“Here I go again on my own. Going down the only road I’ve ever known.”
-Here I Go Again by Whitesnake
One of the main reasons we came into 2023 overweight equities (when everyone else was talking recessions and bear markets) was the over-the-top negativity. Rarely is the crowd and obvious trade right when it comes to investing and we assumed should we get any good news, stocks could surprise to the upside. One of the most staggering signs of negativity was the median strategist in this Bloomberg survey was looking for negative stock returns in ’23.
As we noted in Is Anyone Bullish? (from December 11, 2022), we’d never seen strategists this bearish heading into a new year. Then layer on the fact that stocks were down close to 20% in 2022 and the odds greatly favored a big bounce back year, as stocks were rarely down two years a in a row. Not to mention, the macro backdrop was on much better footing than the M2 is crashing, LEI is down, and yield curve fearmongers were telling us.
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All that happened was that the first six months of this year was the second best start to a year since 2000 for the S&P 500, best start for the NASDAQ in 40 years and the best start ever for the NASDAQ-100.
Where are we now? Well, similar to the great Whitesnake song in the quote above, here I go again, down the only road I’ve ever known.
Apparently, the only road these strategists know is doubling down on lower prices, as they expect the most bearish second half EVER. We’ll gladly take the other side to this, as we expect stocks to gain nicely the rest of this year, likely to new all-time highs.
Take note the other years they expected lower prices during the final six months of the year were 1999, 2019, 2020, and 2021. All the S&P 500 did those years was gain 7.0%, 9.8%, 21.2%, and 10.9%, respectively, over the final six months. That comes out to a very impressive 12.2% average, not bad, not bad.
What also has my attention? We have some big inflation data out this week, but we’ve already seen some nice signs that inflation could surprise to the downside. First up, used cars accounted for nearly a third of the jump in inflation the past few years, but it is crashing lower, with used car prices experiencing their largest monthly drop since COVID. Given light auto production is running close to pre-COVID levels, this is another sign supply chains are working again and price pressures are abating.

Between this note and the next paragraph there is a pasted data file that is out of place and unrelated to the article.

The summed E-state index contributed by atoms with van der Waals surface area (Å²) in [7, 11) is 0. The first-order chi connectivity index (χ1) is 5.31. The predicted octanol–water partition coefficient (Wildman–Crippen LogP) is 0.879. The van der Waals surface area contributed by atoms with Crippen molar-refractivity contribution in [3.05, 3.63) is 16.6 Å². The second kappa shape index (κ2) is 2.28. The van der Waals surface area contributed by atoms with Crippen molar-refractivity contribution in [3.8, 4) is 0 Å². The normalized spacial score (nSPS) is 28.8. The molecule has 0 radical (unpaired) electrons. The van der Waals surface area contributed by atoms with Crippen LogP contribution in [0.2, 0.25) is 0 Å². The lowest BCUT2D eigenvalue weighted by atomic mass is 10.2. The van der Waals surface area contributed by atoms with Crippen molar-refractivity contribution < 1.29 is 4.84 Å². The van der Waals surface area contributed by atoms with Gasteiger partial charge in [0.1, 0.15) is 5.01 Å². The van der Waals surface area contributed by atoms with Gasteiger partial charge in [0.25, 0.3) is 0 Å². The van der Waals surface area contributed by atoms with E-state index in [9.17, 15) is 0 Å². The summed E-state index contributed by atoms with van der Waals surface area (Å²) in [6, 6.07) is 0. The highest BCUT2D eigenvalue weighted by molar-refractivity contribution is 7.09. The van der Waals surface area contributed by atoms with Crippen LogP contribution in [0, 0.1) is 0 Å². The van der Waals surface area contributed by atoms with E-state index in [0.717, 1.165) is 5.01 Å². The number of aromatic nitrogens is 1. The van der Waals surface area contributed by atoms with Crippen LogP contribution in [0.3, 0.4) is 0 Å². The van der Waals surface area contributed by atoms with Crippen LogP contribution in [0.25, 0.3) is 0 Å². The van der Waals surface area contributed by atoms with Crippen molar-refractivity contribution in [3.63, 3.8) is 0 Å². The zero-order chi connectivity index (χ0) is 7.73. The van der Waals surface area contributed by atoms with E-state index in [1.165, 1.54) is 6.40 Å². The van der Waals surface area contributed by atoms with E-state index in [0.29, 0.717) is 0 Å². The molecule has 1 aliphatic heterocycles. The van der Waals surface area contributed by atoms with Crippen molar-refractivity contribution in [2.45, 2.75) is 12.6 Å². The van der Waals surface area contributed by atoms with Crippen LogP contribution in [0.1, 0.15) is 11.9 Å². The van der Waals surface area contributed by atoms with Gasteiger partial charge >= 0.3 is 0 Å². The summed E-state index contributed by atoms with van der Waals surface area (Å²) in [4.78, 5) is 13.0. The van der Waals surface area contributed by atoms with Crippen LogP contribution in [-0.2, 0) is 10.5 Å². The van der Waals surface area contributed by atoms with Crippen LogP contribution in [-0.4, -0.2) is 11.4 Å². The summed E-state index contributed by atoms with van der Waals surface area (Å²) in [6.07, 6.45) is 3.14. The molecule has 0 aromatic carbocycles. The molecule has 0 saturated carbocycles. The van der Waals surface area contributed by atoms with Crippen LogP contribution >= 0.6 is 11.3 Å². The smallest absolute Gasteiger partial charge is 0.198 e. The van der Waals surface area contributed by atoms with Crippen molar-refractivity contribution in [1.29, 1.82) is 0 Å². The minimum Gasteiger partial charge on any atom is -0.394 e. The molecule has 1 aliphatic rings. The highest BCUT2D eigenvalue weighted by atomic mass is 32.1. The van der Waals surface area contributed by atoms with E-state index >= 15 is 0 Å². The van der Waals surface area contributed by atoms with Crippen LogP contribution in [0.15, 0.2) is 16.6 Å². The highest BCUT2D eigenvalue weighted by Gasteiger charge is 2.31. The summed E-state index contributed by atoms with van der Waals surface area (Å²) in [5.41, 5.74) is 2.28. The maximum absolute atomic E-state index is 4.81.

Speaking of supply chains, the New York Fed Global Supply Chain Pressure Index did jump last month, but it was coming off of the lowest level in history. Bottom line, supply chains are back to normal after years of disruptions.
Along with supply chains and used car prices improving, we expect to see shelter take a big dive the second half of this year. Remember, shelter makes up more than 40% of CPI and it has stayed stubbornly high lately. Well, we’ve seen drastic improvements from private data places like Apartment List and Zillow, suggesting that the government’s data will likely follow suit soon.
Lastly, we’ve been hearing a lot that the trillions of dollars in excess savings that consumers had over COVID was nearly all the way gone. The media are spinning this as a bearish event, as it means consumers aren’t saving anymore and they will run out of money to spend and keep the economy growing. Here’s the issue with that, the savings rate has been trending higher the past year and is more than two percent higher than it was in early 2022. The employment backdrop is still healthy, spending is solid and consumer confidence is improving. To us, all of that is positive.